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3 ways the book 'You Are A Badass' taught me how to get out of my own way and level up my life and career

Jaime Stathis   

3 ways the book 'You Are A Badass' taught me how to get out of my own way and level up my life and career
  • Writer Jaime Stathis says the book "You Are A Badass" by Jen Sincero helped improve her life.
  • One takeaway is having a clear purpose and trusting the universe will give you what you need.

For many years I was a writer who wrote prolifically but didn't publish much or make more than coffee money. Now I'm a freelance writer with more than enough regular work to keep me busy.

The thing is, I knew writing was my purpose decades before I made it my profession, but I couldn't figure out how to get out of my own way. Jen Sincero showed me how.

I was first introduced to Sincero in 2011 through friends of friends on Facebook. It was a couple of years before "You Are A Badass" came out, but Sincero was already working as a coach and on the book that would stay on The New York Times bestseller list for more than five years, sell more than 5 million copies, get translated into 40 languages, and spark a franchise.

Sincero first branded herself by putting quotes from "You Are A Badass" in bright yellow (which would go on to define her book's branding, too) and sharing them on Facebook. Her words landed like arrows of hope straight into my mid-thirties heart when she said things like, "If you're serious about changing your life, you'll find a way. If you're not, you'll find an excuse" and, "There's nothing as unstoppable as a freight train full of fuck-yeah."

I already had a head full of Jen Sincero's wisdom by the time the book came out, which coincided with my 39th year, a year that had me, like Sincero, on an extended road trip without a defined end. Listening to the audiobook during the summer of 2013 felt like having an older sister or best friend riding shotgun, telling me everything I needed to up-level my life.

I want everyone to read this book, but in the meantime, I've pulled out some of my favorite nuggets.

When you have a clear purpose, you get what you need

One part of the book is about learning to trust yourself, and another is about learning to trust the universe. Sincero wrote that if we love and trust ourselves — if we can connect to our purpose and what feels right to us, quieting the "shoulds" — we can separate from our ego and connect with the universe, or what she calls "Source Energy." In short, we have to get clear on our goals and life's mission because if we're not clear, the universe won't know what we're aiming for and won't be able to give us what we need.

For me, this looked like figuring out how to use my words to help people. I started with a blog, some of which still exists, where I wrote for years without expectation of monetary gains. What I needed at the time, but not forever, was to exercise my writing muscles. I wrote about losing my grandfather and then taking care of my grandmother with dementia. I shared an excerpt from a book I never published (yet!), and I wrote about my adventures with my dog, about a miscarriage, and an extremely long post about the time I discovered my boyfriend had a wife. That last post blew up my Wordpress site — getting thousands of hits every hour for days — that until that point had been mostly read by friends and friends of friends. All that writing for "free" gave me something invaluable: confidence.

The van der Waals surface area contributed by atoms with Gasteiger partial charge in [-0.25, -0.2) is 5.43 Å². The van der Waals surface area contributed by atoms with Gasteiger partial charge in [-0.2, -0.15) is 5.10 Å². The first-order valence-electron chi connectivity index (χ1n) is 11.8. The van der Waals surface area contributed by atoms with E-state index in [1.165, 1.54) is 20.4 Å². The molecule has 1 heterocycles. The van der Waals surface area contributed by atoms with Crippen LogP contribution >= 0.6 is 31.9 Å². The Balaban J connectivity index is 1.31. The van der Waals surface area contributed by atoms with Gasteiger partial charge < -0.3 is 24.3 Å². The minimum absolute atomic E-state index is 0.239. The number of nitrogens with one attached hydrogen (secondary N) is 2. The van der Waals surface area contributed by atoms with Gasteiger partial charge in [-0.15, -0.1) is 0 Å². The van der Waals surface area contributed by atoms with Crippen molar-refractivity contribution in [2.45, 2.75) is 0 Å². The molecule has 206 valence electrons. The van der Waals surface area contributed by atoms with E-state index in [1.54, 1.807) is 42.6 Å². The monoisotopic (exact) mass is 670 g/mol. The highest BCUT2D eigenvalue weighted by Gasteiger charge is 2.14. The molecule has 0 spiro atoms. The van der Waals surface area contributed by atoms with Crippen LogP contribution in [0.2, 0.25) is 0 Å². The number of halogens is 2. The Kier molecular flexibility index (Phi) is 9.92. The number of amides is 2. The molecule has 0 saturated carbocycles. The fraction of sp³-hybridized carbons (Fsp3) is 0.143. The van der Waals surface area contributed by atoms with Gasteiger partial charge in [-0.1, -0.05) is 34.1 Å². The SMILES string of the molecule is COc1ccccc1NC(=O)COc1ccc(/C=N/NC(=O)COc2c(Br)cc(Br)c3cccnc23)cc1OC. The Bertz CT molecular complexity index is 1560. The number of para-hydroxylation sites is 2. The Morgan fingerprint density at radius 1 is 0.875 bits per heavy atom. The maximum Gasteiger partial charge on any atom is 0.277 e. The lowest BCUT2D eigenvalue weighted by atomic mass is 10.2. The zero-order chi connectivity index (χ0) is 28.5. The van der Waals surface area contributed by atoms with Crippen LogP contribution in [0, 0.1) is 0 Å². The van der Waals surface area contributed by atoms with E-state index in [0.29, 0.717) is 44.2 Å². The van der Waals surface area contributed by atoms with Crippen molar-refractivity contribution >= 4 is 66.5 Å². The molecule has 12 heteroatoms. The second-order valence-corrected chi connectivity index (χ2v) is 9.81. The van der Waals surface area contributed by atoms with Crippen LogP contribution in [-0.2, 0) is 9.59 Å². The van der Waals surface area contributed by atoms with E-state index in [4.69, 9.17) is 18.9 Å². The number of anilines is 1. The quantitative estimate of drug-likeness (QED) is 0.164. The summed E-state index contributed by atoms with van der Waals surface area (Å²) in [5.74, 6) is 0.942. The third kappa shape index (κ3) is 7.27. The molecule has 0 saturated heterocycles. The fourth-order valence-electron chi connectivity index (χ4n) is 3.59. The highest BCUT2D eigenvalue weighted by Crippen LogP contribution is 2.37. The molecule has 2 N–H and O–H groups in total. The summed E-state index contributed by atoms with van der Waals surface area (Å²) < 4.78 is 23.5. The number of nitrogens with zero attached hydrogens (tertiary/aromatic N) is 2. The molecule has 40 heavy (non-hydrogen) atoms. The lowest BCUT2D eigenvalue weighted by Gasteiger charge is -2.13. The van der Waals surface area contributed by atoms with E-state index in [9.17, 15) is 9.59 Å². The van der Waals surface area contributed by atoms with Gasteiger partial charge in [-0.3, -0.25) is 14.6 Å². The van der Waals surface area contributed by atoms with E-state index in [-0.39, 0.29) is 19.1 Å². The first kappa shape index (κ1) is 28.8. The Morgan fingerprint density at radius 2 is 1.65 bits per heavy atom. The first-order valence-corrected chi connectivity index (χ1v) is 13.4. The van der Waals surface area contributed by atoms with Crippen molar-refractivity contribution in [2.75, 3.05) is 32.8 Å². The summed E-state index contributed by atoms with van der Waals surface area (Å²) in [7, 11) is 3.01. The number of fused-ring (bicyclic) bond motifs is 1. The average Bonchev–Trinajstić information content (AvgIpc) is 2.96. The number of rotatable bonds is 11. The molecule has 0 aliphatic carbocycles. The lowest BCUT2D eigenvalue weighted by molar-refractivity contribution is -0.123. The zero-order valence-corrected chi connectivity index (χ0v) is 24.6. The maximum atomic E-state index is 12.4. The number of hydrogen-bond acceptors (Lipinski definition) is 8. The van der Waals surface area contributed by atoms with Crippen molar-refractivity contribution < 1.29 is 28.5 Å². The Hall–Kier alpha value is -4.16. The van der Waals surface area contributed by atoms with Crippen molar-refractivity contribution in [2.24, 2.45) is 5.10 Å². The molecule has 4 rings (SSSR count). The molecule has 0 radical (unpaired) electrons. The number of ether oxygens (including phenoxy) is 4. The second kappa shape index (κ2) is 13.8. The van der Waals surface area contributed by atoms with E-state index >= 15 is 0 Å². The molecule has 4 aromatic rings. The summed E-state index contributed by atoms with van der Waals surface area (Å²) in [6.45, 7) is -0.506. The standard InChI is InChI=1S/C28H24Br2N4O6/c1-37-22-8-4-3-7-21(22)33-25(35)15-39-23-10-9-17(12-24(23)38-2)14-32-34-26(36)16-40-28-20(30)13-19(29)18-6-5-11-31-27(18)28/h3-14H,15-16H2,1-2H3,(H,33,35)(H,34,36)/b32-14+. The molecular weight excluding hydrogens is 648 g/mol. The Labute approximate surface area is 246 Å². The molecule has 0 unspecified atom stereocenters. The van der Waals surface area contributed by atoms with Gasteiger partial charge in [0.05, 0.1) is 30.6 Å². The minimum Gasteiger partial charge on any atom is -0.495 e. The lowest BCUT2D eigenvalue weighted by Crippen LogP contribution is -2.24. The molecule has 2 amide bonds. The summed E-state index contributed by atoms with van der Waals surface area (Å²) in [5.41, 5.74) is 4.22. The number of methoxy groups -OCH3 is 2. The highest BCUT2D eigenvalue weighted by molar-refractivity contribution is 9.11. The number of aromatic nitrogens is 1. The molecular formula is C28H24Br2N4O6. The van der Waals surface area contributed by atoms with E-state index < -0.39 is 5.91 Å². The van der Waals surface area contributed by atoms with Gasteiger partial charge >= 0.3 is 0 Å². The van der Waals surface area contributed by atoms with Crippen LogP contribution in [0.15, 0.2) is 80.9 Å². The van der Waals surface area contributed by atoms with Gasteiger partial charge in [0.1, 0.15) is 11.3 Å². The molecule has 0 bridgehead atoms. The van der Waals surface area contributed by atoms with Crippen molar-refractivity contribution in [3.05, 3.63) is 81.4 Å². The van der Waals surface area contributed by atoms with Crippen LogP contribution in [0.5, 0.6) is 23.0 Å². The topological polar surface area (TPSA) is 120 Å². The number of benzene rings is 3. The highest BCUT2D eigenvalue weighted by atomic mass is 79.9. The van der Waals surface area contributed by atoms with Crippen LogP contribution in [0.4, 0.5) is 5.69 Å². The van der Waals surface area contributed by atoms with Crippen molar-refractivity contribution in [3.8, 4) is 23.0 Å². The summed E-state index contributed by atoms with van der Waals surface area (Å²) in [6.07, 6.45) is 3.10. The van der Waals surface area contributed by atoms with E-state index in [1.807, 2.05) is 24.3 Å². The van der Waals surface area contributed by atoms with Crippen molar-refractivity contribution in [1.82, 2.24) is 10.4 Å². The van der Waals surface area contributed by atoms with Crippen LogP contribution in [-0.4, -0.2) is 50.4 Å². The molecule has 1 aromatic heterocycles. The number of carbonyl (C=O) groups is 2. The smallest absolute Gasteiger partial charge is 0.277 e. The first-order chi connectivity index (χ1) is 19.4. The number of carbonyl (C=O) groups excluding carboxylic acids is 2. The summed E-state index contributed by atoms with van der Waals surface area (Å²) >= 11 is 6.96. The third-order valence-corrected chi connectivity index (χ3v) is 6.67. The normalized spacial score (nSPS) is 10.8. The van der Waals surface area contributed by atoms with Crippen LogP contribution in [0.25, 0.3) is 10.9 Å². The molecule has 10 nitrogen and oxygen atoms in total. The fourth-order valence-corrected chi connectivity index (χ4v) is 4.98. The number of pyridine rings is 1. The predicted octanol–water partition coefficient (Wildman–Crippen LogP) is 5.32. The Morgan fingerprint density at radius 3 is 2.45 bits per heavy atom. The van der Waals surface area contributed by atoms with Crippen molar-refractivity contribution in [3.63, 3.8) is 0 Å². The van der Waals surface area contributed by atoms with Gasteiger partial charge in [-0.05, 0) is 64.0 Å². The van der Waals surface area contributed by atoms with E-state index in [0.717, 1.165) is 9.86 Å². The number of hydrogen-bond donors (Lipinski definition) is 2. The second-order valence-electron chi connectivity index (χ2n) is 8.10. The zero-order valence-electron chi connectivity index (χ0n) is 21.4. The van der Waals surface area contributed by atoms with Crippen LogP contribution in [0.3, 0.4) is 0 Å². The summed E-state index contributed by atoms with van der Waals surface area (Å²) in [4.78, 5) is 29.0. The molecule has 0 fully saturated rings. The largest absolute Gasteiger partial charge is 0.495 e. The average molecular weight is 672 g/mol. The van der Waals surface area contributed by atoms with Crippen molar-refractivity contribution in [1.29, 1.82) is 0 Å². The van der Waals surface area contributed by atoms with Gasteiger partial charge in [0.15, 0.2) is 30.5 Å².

The more honest my writing was, the more people wrote and told me I was hitting home for them. It took years (and a ton of patience and perseverance) to monetize my words, but I got there because I trusted myself, I trusted the universe, and I trusted the process.

Stop making excuses and start doing

It's too easy to make excuses about why we're in our own way and not doing what we need to do to achieve greatness. Sincero encourages readers to "take the first right step" because "most answers reveal themselves through doing, not thinking."

I'd "what-ifed" myself into too many corners to count, and it always took way longer to undo that damage than it did to get me corner-bound in the first place. "You don't need to invent your ideal life from scratch, you just need to figure out what makes you feel alive," Sincero wrote. She tells readers to ask themselves simple, basic questions like, "What have you been saying forever that you'd love to do?" When you figure out what that is, stop overthinking, do the thing, and repeat as needed.

I learned to trust my intuition and to just keep doing the next right thing, which often looks like letting go of attachments to what isn't working. I started sending my work to small magazines and literary journals, and some of them even got published. I won a Wordpress award, which made me realized that readers were listening, and it gave me enough of a spark to keep going.

Loving yourself starts with deciding to love yourself

Sincero ends most of the chapters in "You Are A Badass" with lists of how to do something, like "How to win yourself over," "How to believe in abundance," and "How to keep your positive financial mindset strong and unwavering." The last item on each list is the same — "Love yourself" — but with unique kickers like, "Fiercely, loyally, unapologetically" and "More than you love your drama."

What I got from this is that it takes courage to love yourself deeply, and I'm not alone in doubting my greatness. The best part: We can fix that, which is exactly what I set about to do. Did it happen overnight? Hell no. But did it happen? Absolutely.

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